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The China Study 3 – The Net Widens

Posted by tinako on November 22, 2009

Yesterday I talked about Dr. Campbell’s experiments with aflatoxin-induced liver cancer in rats, as described in his book, The China Study.  The conclusion was that cow’s milk protein is a potent cancer promoter in rats dosed with aflatoxin.

I want to take a moment here to talk about Dr. Campbell, who is sometimes dismissed as a vegan with an agenda.  I have mentioned that he was brought up in a dairy-farming family.  He went to college with the expectation of contributing to animal agricultural science.  When he began these experiments, he was as surprised as anyone.   He may have an agenda, but it’s not vegan; I can’t say whether he’s changed since 2004, but in the book Dr. Campbell is not even vegetarian.  He does not insist on eliminating animal products from our diets, and he does not appear to care about animals or the environment all that much.  He gives half a page to talk about lab animals, and is unapologetic.  As I recall he devoted about 1 page (out of 417) to animal suffering, but I was unable to find it just now.  This book is about human health.  Dr. Campbell is also not working for agribusiness, not selling supplements or a diet plan.  He’s selling this book for $16.95, and you can find it in most libraries.  I have been unable to find anyone reasonably calling his work biased or profit-driven.  Moving on.

Now Dr. Campbell wanted to gradually broaden the scope of his research.  He found that another cause of liver cancer, the hepatitis B virus (HBV), was being researched in mice, so he decided to experiment to find the effect of casein on liver cancer in mice with HBV.  This experiment would look at a different carcinogen and a different species.  Despite his earlier findings, he had a great deal of difficulty getting the support to do these experiments.  Nevertheless, he eventually succeeded and found essentially the same results in mice with HBV as he had gotten with rats with aflatoxin.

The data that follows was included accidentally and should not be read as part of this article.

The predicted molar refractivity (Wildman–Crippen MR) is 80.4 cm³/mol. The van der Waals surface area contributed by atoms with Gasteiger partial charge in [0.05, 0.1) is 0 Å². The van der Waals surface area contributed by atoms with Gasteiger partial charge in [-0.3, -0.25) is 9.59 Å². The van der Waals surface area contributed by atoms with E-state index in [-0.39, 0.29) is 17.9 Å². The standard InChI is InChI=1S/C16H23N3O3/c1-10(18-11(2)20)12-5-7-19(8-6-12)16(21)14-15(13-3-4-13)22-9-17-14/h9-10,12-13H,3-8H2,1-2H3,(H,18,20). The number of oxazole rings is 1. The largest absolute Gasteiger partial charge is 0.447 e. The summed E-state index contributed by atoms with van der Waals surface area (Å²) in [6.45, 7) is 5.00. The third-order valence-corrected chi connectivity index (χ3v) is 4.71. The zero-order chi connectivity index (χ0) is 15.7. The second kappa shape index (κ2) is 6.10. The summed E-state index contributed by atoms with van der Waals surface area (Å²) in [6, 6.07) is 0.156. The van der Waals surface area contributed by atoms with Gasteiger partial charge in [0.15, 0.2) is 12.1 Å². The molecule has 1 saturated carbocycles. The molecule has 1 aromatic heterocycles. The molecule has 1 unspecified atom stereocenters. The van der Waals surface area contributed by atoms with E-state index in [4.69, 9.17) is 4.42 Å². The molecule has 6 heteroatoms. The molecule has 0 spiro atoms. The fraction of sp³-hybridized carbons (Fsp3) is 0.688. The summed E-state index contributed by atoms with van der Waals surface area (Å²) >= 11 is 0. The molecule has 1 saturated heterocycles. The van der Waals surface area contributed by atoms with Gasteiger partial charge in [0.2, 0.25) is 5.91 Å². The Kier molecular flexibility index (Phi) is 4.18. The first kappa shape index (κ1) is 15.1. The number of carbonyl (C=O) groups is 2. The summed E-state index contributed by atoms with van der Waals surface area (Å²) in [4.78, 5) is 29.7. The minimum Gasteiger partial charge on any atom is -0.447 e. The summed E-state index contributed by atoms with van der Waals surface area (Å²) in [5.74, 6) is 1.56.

At about the  same time researchers at the U of Illinois Medical Center in Chicago were working on breast cancer in rats [endnote 1, * & *], and their findings were that increasing intakes of casein promoted the development of breast cancer seeded with either of two carcinogens: DBMA or NMU.  They also found that this promotion operated “through the same female hormone system that operates in humans” [p.65].

So the score so far is that cow’s milk protein dramatically promotes:

  • liver cancer in rats with aflatoxin
  • liver cancer in mice with HBV
  • breast cancer in rats with DBMA
  • breast cancer in rats with NMU

And don’t forget, I’ve been leaving off the “how it works” details.  Dr. Campbell summarizes: “For two different organs, four different carcinogens, and two different species, casein promotes cancer growth while using a highly integrated system of mechanisms…. For example, casein affects the way cells interact with carcinogens, the way DNA reacts with carcinogens, and the way cancerous cells grow” [p.65].

Dr. Campbell began to look to see if other nutrients would have effects on cancer.  They measured the ability of nutrients including fish protein, dietary fats, and carotenoids (antioxidents) to affect liver and pancreatic cancer.  These findings confirmed and broadened his results showing that nutrition is more important than the dose of the carcinogen.  They also found a pattern, that “nutrients from animal-based foods increased tumor development while nutrients from plant-based foods decreased tumor development” [p.66].

These results were broadening and impressive, but it was time to find out whether they were significant in human populations.  Dr. Campbell got his opportunity when he began to work with a Chinese scientist, Dr. Chen.  Next time.


1. Hawrylewicz EJ, Huang HH, Kissane JQ, et al. “Enhancement of the 7,12-dimethylbenz(a)anthracene (DMBA) mammary tumorigenesis by high dietary protein in rats.” Nutr. Reps. Int. 26 (1982): 793-806.

This book has 35 pages of tiny-type endnotes.  If you want details and sources, check it out.


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